Ad interference is prompting many consumers to employ ad blockers. Heavy ad loads, and aggressive formats like screen takeovers and auto play video with sound have internet users taking greater control of their screens. They’re not so confident about how their personal information is being protected either. About three-quarters of U.S. internet users fret over how tech companies use their info for commercial pursuits (Internet Innovation Alliance and CivicScience, April 2019) In short, it’s a bad user experience and they’re not going to take it anymore. Well, many of them, according to a recent e-Marketer report.
+ Per e-Marketer estimates, one in four U.S. internet users have installed ad blocking software on at least one of their devices—with priority given to laptops and desktops. The practice is especially popular among 12 to 34-year-old users; More than one in three will block ads. PC-based ad blocking is expected to remain flat in the coming year but smartphone users will grow to about 14.5% of users.
+ Advertisers need to strike a balance between promotional and pushy, between persuasive and aggressive. A July Bizrate Insights survey offers some clarity. When asked which types of digital ads are annoying, most U.S. respondents said “video ads that play automatically on websites with sound” and auto play videos without sound (67% and 55% respectively). Safer ad units include banner ads, targeted social ads and sponsored search results. Relevance is also key. About three in five internet users surveyed in 2018 by OpenX and The Harris Poll said they were more likely to care about a personalized ad, and 56% of respondents said relevant ads didn’t bother them. Easy, right?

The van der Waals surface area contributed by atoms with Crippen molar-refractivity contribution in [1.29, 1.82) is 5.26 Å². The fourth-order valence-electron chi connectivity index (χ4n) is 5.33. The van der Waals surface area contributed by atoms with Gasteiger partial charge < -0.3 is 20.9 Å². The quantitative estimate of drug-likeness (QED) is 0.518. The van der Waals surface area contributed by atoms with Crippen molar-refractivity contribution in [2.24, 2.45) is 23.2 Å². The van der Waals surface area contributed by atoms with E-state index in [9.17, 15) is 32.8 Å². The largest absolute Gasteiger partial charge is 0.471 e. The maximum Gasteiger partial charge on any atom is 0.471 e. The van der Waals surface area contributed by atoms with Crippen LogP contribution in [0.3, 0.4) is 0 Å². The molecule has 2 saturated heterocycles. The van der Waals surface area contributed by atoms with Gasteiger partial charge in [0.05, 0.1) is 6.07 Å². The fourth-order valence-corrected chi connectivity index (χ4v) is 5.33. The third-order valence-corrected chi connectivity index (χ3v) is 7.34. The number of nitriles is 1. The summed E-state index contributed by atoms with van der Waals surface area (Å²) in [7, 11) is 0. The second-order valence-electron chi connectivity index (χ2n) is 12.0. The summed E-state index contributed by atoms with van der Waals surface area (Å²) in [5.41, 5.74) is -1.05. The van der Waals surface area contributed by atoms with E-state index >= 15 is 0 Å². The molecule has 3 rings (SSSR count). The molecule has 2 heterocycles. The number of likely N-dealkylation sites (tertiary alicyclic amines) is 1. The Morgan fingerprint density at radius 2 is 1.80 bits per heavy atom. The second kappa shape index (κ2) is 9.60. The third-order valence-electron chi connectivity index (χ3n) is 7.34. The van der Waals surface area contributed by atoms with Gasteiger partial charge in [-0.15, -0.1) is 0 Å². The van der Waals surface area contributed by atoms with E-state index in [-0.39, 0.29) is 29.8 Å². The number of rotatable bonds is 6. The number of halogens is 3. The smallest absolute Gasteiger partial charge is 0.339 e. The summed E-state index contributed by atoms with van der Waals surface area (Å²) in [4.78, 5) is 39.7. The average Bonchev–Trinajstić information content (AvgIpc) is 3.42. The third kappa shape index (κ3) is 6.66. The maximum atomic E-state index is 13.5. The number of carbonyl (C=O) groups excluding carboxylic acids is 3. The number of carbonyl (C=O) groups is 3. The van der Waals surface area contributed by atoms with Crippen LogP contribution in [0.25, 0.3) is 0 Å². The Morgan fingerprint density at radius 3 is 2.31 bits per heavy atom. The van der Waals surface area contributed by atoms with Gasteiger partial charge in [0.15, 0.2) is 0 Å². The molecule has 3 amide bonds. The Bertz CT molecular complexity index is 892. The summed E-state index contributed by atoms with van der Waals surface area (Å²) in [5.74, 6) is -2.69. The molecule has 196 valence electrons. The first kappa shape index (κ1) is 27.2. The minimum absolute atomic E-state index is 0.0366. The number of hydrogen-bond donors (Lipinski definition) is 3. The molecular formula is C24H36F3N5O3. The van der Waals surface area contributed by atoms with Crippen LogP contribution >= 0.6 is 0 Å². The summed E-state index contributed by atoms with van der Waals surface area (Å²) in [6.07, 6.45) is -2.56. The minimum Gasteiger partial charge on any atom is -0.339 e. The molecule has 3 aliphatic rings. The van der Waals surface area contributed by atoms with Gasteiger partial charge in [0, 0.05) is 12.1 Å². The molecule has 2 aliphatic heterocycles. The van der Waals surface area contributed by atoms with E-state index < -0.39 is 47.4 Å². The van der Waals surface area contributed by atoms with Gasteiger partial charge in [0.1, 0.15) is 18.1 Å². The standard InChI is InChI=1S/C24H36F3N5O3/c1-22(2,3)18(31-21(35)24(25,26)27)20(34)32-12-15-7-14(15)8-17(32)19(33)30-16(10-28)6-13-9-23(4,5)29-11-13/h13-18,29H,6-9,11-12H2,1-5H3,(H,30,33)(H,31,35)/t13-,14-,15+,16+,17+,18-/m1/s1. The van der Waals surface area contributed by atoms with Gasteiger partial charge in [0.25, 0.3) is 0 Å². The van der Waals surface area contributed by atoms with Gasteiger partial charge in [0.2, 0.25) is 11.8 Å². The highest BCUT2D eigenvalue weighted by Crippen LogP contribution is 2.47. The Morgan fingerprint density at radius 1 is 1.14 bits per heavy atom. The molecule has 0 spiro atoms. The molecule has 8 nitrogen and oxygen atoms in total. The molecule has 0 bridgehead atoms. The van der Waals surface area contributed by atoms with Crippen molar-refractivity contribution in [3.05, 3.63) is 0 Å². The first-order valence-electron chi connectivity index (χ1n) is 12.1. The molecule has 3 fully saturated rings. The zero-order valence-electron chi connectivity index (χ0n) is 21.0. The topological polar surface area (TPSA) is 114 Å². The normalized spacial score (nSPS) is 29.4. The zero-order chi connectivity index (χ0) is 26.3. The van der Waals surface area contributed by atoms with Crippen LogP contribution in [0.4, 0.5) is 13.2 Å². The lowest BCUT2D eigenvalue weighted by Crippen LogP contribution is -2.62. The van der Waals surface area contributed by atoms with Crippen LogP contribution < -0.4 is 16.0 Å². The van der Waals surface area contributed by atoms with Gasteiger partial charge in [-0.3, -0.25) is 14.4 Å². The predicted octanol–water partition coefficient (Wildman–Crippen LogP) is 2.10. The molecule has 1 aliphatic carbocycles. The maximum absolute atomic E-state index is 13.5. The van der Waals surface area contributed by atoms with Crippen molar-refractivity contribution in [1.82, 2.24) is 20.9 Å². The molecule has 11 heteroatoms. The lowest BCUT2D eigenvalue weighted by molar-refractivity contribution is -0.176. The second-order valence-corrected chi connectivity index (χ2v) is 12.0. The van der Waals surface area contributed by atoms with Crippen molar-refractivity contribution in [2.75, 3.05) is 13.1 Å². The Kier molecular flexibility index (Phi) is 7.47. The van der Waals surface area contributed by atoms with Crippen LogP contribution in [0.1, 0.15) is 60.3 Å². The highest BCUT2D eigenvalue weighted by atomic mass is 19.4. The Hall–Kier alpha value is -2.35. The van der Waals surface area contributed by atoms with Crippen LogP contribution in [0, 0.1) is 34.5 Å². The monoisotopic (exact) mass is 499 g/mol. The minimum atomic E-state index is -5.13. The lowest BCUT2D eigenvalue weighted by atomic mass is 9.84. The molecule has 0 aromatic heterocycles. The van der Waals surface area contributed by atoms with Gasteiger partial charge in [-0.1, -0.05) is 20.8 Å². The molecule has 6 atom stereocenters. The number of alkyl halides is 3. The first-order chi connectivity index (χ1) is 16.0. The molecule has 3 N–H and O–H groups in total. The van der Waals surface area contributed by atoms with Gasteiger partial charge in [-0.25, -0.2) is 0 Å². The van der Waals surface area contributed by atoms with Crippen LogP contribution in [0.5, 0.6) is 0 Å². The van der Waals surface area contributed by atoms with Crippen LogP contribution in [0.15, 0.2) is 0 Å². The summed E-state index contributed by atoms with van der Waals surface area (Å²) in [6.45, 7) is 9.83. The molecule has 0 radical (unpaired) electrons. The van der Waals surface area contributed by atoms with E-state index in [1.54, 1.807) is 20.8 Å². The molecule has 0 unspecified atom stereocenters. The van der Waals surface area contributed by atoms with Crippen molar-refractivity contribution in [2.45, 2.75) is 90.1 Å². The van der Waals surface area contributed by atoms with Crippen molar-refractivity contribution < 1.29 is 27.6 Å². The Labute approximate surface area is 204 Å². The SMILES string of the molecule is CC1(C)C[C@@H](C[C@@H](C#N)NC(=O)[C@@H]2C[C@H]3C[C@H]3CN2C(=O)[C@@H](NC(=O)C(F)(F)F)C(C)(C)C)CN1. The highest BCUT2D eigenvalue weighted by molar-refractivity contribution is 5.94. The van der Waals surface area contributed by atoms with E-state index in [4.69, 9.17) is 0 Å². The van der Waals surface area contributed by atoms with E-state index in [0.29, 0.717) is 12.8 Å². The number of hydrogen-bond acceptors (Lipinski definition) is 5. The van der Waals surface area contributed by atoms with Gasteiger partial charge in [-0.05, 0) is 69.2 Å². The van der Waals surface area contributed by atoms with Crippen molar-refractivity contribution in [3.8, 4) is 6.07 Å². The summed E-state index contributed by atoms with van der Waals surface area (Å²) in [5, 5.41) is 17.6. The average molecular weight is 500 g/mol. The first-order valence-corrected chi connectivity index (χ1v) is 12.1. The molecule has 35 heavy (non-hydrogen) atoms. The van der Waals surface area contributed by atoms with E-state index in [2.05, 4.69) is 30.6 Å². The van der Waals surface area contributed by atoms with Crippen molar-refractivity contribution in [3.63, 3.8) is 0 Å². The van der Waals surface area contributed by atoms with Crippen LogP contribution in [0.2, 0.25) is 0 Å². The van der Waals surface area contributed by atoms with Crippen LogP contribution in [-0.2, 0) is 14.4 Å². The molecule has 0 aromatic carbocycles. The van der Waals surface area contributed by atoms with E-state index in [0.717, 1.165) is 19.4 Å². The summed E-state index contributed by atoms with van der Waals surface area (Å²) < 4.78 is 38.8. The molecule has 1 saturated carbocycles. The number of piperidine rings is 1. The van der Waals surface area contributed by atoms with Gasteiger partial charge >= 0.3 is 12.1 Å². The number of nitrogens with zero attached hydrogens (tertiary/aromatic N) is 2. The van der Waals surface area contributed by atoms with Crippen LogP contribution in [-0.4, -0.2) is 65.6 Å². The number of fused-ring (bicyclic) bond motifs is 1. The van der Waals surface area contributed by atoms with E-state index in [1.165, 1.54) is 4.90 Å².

Social Marketing Example #7: “Don’t Cover It Up” Domestic Violence Video. The British charitable organization Refuge had a social marketing dilemma: How do you reach women who don’t want to be reached? The charity fights domestic violence and supports women in their effort to break free from abusive partners. But many of these women were too frightened or ashamed to let anyone know what they were going through.
Social Marketing Example #6: Always – “Like a Girl”. Have you ever been told you do something “like a girl”? This phrase has become synonymous with being weak and wimpy. But at what point in one’s life does doing something “like a girl” become an insult? Always asked a group of men and women of all ages to perform a variety of tasks “like a girl”. This social experiment revealed an interesting divide, but not a surprising one.
No More Flavors
Michigan is banning flavored e-cigarettes and misleading ads. E-cigarettes first caught our attention in the 2014s. While the product’s packaging precluded widespread youth adoption (bulky and unstylish), e-cigarette brands were nonetheless aggressively marketing to young consumers. They lured youth with candy flavors, celebrity influencers and crafty content placed in exclusively young programming and social media channels.